One of my assignments this semester is to create an artist’s website. As I already have one I thought it was a bit odd, but since I haven’t been using this one much I thought this might be a good time to renew the lease, so to speak. The revamp has been on-going (really, not-going) for a long time. I didn’t feel like posting when I didn’t feel the ‘look’ was right. But who cares? Really, it’s more about me getting it out on the page on a more consistent basis. So here I am, rambling to the ether-net.
I haven’t posted in a long time, and that bothers me. I do want to write more often. I want this site to be an expression and an outlet. I want my voice to exist here and to be able to feel that I have a channel, a medium that is mine. I sometimes hold back because maybe I don’t have anything inspired or inspiring to say at the moment. But that’s not necessarily the point of this site.
The site will be going through a little bit of a redesign as I move things around. Please be patient with me!
I have been extremely lazy about posting. But that should be obvious, as my last post was nine months ago.
Truth be told I felt somewhat disheartened over the winter. It happens to all of us at times. And it happened to me.
I can blame many things, but at the end of the list of excuses is the simple fact that I’ve been lazy.
There’s been a discussion recently in the theatre community, the discussion of social media and it’s integration into what we do.
There have been many great points presented, from both sides, that of marketing and spreading awareness, word of mouth; and that of tradition and respect for the art, and whether or not you can truly be experiencing something and tweeting about it at the same time.
We do some incredible things to protect our egos.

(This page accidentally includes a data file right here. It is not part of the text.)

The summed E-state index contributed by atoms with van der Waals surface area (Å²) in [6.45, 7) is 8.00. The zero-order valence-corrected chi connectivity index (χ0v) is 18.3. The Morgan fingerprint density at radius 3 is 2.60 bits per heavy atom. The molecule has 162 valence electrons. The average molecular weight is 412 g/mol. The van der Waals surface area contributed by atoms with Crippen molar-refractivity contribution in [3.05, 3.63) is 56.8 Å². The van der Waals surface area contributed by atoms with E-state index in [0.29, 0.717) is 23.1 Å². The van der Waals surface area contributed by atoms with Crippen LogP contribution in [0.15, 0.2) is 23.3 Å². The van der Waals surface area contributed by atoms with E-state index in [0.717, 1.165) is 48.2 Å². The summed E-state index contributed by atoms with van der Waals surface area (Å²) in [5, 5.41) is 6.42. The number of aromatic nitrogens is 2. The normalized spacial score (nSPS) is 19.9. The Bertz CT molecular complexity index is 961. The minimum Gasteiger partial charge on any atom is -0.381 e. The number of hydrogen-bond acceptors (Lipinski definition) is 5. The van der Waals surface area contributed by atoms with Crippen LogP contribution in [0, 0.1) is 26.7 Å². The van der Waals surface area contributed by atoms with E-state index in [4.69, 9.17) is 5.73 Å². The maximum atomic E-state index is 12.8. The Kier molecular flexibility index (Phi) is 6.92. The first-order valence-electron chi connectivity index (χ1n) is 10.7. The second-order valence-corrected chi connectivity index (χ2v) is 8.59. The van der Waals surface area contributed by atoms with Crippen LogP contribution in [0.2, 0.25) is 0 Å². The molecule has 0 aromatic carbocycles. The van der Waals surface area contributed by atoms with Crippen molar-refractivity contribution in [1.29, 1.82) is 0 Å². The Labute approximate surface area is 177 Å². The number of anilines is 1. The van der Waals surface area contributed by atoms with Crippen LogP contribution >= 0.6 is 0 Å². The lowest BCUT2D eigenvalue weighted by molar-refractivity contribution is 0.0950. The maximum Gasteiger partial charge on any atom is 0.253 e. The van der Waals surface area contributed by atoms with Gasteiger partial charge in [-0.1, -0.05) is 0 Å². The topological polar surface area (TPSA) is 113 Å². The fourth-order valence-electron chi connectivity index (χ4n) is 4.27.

We can weave the most fantastic, cock-and-bull stories to convince ourselves of anything, good or bad.
Today I want to talk specifically about acting, and auditioning, and the weird blend between when you don’t get something and it’s not about you, and you do get something and it is about you. To do this properly I’m going to delve into a bit of psychology. I promise it won’t be boring.
I love Danielle LaPorte and her writing, she is a goddess of inspiration. That was why I decided to do her Burning Questions series on my blog, because she asks the right questions. However, since my leave of absence, I’ve fallen behind a bit, so I have quite a few questions to catch up on. Thus, this blog will be a little busier while I do that. Enjoy!
Inspiration comes in many forms and disguises.
But waiting for inspiration to come along is a bit like waiting for lightning to strike.
Often when I talk to people about creating their own projects, they’re excited at first, but that excitement quickly sinks under the weight of responsibility. They have jobs, they have families, they have social lives, they have habits that they’re not willing to give up or let go of, and so their work goes unfinished, in many cases un-started, because they hope that one day all these things will simply melt away and they’ll be able to make that something that’s been gnawing at them.
Anyone else heard these before?
“It’s been a rough year.”
“Things are slow right now.”
“10 years ago…”
This comment has been getting such great attention on Facebook that I thought it was only fair to repost it here. This is a response to David Ferry’s letter about the younger generation, original post here: http://praxistheatre.com/2012/07/an-open-letter-to-the-newer-generations-of-toronto-theatre-artists-from-one-of-the-old-farts/
Dear David Ferry:
Putting aside the fear of never being hired again, here’s my response.